It is often thought that a notion of general term rigidity could help explain the particular behavior of natural kind terms in modal contexts. An influential strategy for developing a non-trivial account of general term rigidity appeals to essential properties of the things to which such terms apply. I show that essentialism cannot underpin a notion of rigidity that can play the expected explanatory roles. Essentialists are committed to presuppositions that themselves play those roles without implying essentialism.
The characteristic property of definite descriptions in natural language is commonly assumed to be their uniqueness requirement, although there is disagreement with respect to how occurrences should be interpreted, for instance with regard to the well-known restriction problem. I offer a novel argument against characterizing definite expressions in terms of uniqueness. If a singular definite description ?the F? implies that its denotation is the unique satisfier of ?F? (relative to a context) then there are real-life states of affairs that can (...) be described in simple first-order languages, but which we are simply unable to describe accurately in natural language. I argue, first, that there is no way to describe these states of affairs properly without using definite descriptions. Second, if definite descriptions imply uniqueness we will systematically get the wrong truth conditions, regardless of whatever semantic or pragmatic resources the defender of the uniqueness-implying approach invokes. Hence, the Russellian idea of characterizing definite descriptions in terms of uniqueness must be given up. In the final section I explain what an adequate account of definite expressions must achieve?primarily coordinating elements brought to salience by context or previous discourse?and sketch a way of accomplishing this by using a liberal version of familiarity theory. Although there may be other accounts that can do the job, the account I sketch (based on an approach that has largely been overlooked) shows promise and can easily deal with the inexpressibility problem. (shrink)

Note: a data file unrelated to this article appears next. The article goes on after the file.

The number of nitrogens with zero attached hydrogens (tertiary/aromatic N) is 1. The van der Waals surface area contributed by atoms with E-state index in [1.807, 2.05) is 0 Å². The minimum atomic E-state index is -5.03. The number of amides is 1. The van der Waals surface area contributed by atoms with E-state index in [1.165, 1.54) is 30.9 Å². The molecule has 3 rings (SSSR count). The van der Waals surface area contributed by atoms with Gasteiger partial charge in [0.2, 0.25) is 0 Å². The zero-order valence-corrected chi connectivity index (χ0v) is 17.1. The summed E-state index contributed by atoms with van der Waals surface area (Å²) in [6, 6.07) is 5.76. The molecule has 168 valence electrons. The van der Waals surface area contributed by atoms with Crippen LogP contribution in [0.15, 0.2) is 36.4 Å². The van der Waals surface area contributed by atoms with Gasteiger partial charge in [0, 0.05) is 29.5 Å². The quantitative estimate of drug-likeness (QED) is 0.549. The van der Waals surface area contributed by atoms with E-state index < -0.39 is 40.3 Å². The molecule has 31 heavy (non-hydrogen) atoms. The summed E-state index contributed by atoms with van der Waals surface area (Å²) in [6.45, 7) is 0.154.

It is often thought that some general terms or kind terms, in particular natural kind terms, are rigid designators, and that a properly extended notion of singular-term rigidity can help explain the behaviour of such general terms. In this article, I argue that the only legitimate notion of general-term rigidity is a trivial one and identify some crucial asymmetries between a posteriori necessary truths involving names and a posteriori necessary truths involving general terms. If we pay attention to these asymmetries, (...) it becomes clear that attempts to draw a non-trivial rigid/non-rigid distinction for general terms are bound to fail to offer the explanations we expected. As opposed to singular terms, what is interesting about the behaviour of natural kind terms, even in modal contexts, cannot be accounted for by modal distinctions like rigidity/non-rigidity but must rather track non-modal features. (shrink)
Non-actualist theories promise straightforward accounts of meaning, truth and reference of fictional discourse but are ostensibly saddled with a Selection Problem, that multiple possible candidates satisfy the role-descriptions associated with names used in fictions and no principled way to distinguish between them; yet if names are referential, there can only be one referent. The problem is often taken to be a serious—even decisive—obstacle for non-actualism, and the aim of this article is to show that the challenge can be met. I (...) suggest that storytellers and authors fix the referents of referential terms they use by arbitrary selecting referents through simple acts of stipulation, and then determine which of the worlds containing the relevant individuals serve as truth-makers for the story by adding properties to the characters. The resulting view of reference is consistent with reasonable, foundational requirements on reference, such as a causal-historical theory, and can moreover be used to support plausible theories of truth in fiction and facilitate elegant models of fiction as a type of discourse. (shrink)